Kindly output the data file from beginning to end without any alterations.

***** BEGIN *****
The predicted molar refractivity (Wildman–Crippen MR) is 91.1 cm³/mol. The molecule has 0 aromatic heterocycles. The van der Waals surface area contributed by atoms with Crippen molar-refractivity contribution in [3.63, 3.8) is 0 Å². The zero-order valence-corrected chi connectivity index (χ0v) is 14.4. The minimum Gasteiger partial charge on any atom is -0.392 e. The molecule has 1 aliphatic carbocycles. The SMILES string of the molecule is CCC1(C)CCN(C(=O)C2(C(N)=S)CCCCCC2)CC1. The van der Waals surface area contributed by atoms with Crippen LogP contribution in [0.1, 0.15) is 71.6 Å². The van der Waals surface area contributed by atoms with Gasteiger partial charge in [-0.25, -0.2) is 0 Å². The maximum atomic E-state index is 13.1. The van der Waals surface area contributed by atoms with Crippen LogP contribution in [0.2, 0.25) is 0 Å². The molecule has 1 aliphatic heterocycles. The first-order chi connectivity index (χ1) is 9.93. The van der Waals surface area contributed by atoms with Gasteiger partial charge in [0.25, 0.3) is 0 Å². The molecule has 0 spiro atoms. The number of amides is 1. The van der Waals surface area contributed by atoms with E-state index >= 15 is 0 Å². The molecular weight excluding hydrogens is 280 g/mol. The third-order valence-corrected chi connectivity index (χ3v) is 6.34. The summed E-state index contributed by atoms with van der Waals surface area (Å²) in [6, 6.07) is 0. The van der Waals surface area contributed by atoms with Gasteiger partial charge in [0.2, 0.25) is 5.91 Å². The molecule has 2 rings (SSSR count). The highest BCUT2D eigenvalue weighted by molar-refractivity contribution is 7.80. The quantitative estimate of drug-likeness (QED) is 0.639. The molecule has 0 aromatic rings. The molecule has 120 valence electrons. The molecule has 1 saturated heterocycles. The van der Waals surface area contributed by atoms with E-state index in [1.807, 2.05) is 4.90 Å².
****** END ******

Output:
The predicted molar refractivity (Wildman–Crippen MR) is 91.1 cm³/mol. The molecule has 0 aromatic heterocycles. The van der Waals surface area contributed by atoms with Crippen molar-refractivity contribution in [3.63, 3.8) is 0 Å². The zero-order valence-corrected chi connectivity index (χ0v) is 14.4. The minimum Gasteiger partial charge on any atom is -0.392 e. The molecule has 1 aliphatic carbocycles. The SMILES string of the molecule is CCC1(C)CCN(C(=O)C2(C(N)=S)CCCCCC2)CC1. The van der Waals surface area contributed by atoms with Crippen LogP contribution in [0.1, 0.15) is 71.6 Å². The van der Waals surface area contributed by atoms with Gasteiger partial charge in [-0.25, -0.2) is 0 Å². The maximum atomic E-state index is 13.1. The van der Waals surface area contributed by atoms with Crippen LogP contribution in [0.2, 0.25) is 0 Å². The molecule has 1 aliphatic heterocycles. The first-order chi connectivity index (χ1) is 9.93. The van der Waals surface area contributed by atoms with Gasteiger partial charge in [0.25, 0.3) is 0 Å². The molecule has 0 spiro atoms. The number of amides is 1. The van der Waals surface area contributed by atoms with E-state index >= 15 is 0 Å². The molecular weight excluding hydrogens is 280 g/mol. The third-order valence-corrected chi connectivity index (χ3v) is 6.34. The summed E-state index contributed by atoms with van der Waals surface area (Å²) in [6, 6.07) is 0. The van der Waals surface area contributed by atoms with Gasteiger partial charge in [0.2, 0.25) is 5.91 Å². The molecule has 2 rings (SSSR count). The highest BCUT2D eigenvalue weighted by molar-refractivity contribution is 7.80. The quantitative estimate of drug-likeness (QED) is 0.639. The molecule has 0 aromatic rings. The molecule has 120 valence electrons. The molecule has 1 saturated heterocycles. The van der Waals surface area contributed by atoms with E-state index in [1.807, 2.05) is 4.90 Å².